In this episode of our School Choice in Pop Culture series, two fans of the NBC television show Parenthood, our Director of State Relations Lauren Hodge and Vice President of External Relations Brian McGrath, discuss inspiring and sometimes heartbreaking clips from the popular television series.
Lauren Hodge: Well, good afternoon everyone. This is Lauren Hodge joining you for another episode of EdChoice Chats. Today we’re going to be doing a School Choice in Pop Culture with one of my favorite series, Parenthood. So for those of you who know me and those of you who do not, my name is Lauren Hodge and I’m a state director here with EdChoice. I come to you pretty fresh into this school choice movement. I previously worked as litigator and came over after seeing the juvenile justice system let down kid after kid after kid and really trying to get to the root cause of the issue. So I am very excited to be joined here today by my colleague. Brain, you want to introduce yourself?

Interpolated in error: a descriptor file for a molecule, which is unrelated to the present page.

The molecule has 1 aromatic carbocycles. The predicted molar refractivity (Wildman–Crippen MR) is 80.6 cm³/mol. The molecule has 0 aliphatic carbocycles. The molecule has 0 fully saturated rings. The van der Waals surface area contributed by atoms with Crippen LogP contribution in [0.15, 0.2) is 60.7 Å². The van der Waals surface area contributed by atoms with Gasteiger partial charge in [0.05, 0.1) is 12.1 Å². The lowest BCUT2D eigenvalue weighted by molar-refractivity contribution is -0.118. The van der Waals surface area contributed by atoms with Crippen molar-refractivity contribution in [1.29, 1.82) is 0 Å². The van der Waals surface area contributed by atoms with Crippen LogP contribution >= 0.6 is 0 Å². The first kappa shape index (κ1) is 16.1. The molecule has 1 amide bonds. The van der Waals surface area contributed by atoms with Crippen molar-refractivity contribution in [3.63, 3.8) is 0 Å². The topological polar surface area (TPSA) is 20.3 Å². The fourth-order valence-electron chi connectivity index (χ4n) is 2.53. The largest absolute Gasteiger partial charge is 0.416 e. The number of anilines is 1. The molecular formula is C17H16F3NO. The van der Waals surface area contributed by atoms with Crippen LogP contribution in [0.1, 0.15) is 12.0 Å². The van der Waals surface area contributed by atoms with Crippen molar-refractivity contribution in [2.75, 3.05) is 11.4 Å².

Brian McGrath: Sure. I’m Brian McGrath. I’m the Vice President of External Relations here at EdChoice. I have been at EdChoice, in this precious organization, the Friedman Foundation for almost 20 years now, in and out of the school choice movement. Have seen a lot of different things happen. I’ve done fundraising, I’ve done program work, I’ve done partnership building so it’s been a fun ride to be a part of. And welcome to the team Lauren, it’s only been a few months for you, I know.
Lauren Hodge: That’s right. I’m glad to be here. So today, we’re going to watch one of, I think, our favorite series.